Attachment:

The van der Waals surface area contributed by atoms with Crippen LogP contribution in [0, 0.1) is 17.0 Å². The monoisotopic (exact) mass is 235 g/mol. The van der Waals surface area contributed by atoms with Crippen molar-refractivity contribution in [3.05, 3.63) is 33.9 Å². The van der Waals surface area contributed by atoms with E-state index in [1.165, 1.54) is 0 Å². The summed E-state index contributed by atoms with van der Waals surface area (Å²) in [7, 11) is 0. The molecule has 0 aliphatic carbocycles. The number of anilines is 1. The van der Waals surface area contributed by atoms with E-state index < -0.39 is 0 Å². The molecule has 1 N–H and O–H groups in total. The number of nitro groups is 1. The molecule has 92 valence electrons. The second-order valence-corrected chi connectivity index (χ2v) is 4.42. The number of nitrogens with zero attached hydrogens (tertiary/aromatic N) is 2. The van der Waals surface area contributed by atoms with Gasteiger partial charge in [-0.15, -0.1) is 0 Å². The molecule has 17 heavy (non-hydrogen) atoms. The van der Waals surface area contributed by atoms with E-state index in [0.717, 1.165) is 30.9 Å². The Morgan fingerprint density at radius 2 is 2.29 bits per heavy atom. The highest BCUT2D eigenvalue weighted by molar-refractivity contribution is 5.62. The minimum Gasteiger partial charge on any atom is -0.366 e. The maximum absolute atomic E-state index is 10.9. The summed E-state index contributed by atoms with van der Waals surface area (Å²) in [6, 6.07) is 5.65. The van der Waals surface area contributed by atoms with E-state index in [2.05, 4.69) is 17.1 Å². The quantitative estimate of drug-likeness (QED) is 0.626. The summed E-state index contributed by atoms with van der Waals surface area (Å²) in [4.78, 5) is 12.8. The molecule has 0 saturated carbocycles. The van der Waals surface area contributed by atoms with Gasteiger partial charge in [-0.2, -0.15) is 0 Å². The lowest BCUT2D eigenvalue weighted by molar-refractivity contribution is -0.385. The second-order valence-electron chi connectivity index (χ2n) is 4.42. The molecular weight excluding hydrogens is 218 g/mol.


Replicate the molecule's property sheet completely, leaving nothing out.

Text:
The van der Waals surface area contributed by atoms with Crippen LogP contribution in [0, 0.1) is 17.0 Å². The monoisotopic (exact) mass is 235 g/mol. The van der Waals surface area contributed by atoms with Crippen molar-refractivity contribution in [3.05, 3.63) is 33.9 Å². The van der Waals surface area contributed by atoms with E-state index in [1.165, 1.54) is 0 Å². The summed E-state index contributed by atoms with van der Waals surface area (Å²) in [7, 11) is 0. The molecule has 0 aliphatic carbocycles. The number of anilines is 1. The van der Waals surface area contributed by atoms with E-state index < -0.39 is 0 Å². The molecule has 1 N–H and O–H groups in total. The number of nitro groups is 1. The molecule has 92 valence electrons. The second-order valence-corrected chi connectivity index (χ2v) is 4.42. The number of nitrogens with zero attached hydrogens (tertiary/aromatic N) is 2. The van der Waals surface area contributed by atoms with Gasteiger partial charge in [-0.15, -0.1) is 0 Å². The molecule has 17 heavy (non-hydrogen) atoms. The van der Waals surface area contributed by atoms with E-state index in [0.717, 1.165) is 30.9 Å². The Morgan fingerprint density at radius 2 is 2.29 bits per heavy atom. The highest BCUT2D eigenvalue weighted by molar-refractivity contribution is 5.62. The minimum Gasteiger partial charge on any atom is -0.366 e. The maximum absolute atomic E-state index is 10.9. The summed E-state index contributed by atoms with van der Waals surface area (Å²) in [6, 6.07) is 5.65. The van der Waals surface area contributed by atoms with E-state index in [2.05, 4.69) is 17.1 Å². The quantitative estimate of drug-likeness (QED) is 0.626. The summed E-state index contributed by atoms with van der Waals surface area (Å²) in [4.78, 5) is 12.8. The molecule has 0 saturated carbocycles. The van der Waals surface area contributed by atoms with Gasteiger partial charge in [-0.2, -0.15) is 0 Å². The lowest BCUT2D eigenvalue weighted by molar-refractivity contribution is -0.385. The second-order valence-electron chi connectivity index (χ2n) is 4.42. The molecular weight excluding hydrogens is 218 g/mol.